Metter Media Social Report, April 21st, 2017

#MMSocialReport (1)

Snapchat, Instagram, Tumblr, and Facebook all announced new features this week. Find out how the four giants are changing social media with the week’s #MMSocialReport.

And, trust us, they are big announcements. They range from Snapchat filters that you can apply to anything around you all the way to Facebook wanting you to use the platform using only your thought. Yes, it was quite the week.

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Metter Media Social Report, April 14th, 2017

#MMSocialReport (1)

In this week’s #MMSocial Report — YouTube and Snapchat announce new features that directly affect users, Facebook messenger can now have you and your friends rolling in money, and why we might be saying goodbye to the News Feed.

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Facebook Stories: Imitation, But Not Flattery

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They say imitation is the sincerest form of flattery. That may be true in some situations, but when you’re one of the most successful social media networks in the world, does imitating your competition help or hinder your success?

Don’t get me wrong, I love a good Story — but when I want to post a Story, I go to Snapchat, because that’s what it’s for.

Working in the social media world, I spend a lot of time thinking about and posting content. But lately, I’ve been finding it difficult to decide which app to post to, because they all have overlapping features — and, frankly, overlapping audiences.

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Metter Media Social Report, April 7, 2017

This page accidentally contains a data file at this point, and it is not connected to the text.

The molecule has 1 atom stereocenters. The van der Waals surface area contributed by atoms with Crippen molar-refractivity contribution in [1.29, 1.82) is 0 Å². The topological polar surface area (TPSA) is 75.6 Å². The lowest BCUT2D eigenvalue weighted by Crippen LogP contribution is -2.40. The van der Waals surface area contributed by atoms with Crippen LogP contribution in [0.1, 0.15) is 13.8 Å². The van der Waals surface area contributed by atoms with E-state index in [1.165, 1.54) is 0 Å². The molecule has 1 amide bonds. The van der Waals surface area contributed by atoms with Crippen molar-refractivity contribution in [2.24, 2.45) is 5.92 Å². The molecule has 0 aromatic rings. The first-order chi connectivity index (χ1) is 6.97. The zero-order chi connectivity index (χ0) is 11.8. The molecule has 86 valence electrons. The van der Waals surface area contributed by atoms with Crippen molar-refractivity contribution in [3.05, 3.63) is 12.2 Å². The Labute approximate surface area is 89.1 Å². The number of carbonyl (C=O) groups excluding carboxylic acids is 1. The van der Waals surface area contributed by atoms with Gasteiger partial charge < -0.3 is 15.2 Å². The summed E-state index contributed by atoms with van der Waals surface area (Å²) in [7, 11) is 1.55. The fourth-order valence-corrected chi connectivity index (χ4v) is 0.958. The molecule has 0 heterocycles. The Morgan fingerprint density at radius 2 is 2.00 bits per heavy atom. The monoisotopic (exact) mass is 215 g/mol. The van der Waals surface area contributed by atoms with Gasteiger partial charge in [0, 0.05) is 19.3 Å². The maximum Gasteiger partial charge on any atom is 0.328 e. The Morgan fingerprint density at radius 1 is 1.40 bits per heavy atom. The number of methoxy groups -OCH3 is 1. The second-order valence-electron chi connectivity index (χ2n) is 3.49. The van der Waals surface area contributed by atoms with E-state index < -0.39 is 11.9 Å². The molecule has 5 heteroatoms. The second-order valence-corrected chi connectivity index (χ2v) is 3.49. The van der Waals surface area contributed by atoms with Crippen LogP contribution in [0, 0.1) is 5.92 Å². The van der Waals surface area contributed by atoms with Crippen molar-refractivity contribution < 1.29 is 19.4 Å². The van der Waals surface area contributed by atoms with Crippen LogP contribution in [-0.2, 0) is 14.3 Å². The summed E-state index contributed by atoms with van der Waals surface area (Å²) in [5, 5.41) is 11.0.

#MMSocialReport (3)

Social media continues to change: live streaming has taken over, Snapchat now has a search option for public stories, the Twitter egg is now done for…

Lucky for you, the #MMSocialReport brings you the top social media news of the week. Take a look and get caught up:

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Metter Media Social Report, March 31, 2017

#MMSocialReport

Facebook takes over on this week’s #MMSocialReport — from Facebook Stories to Facebook fundraising, the social media app had a huge week for unveiling new tools and features for their users. But what do you think about it?

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The Live Streaming Age

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A couple of weeks ago, I found myself glued to the New York Times Facebook Live reporting of the People’s March for Education Justice in New York. It was a march protesting several of the new government’s initiatives on education, including the appointment of Betsy DeVos as Secretary of Education.

Broadcast reporting on Facebook, at last!

This is what we’ve come to expect from coverage of an event like this. Like on television, the large crowds were recorded to give the audience a sense of the turnout and a reporter interviewed some protesters, providing a personal account.

But because it was done through Facebook Live, it had a fresh sense of immediacy. The reporter herself did the recording from her phone’s camera. She asked the protesters questions, while viewers commented at that exact moment. The questions were often personal, resulting in parents’ musings about how they’d like their kid to be educated. The audience nearly had a presence at the event; something they could never have had through traditional news television.

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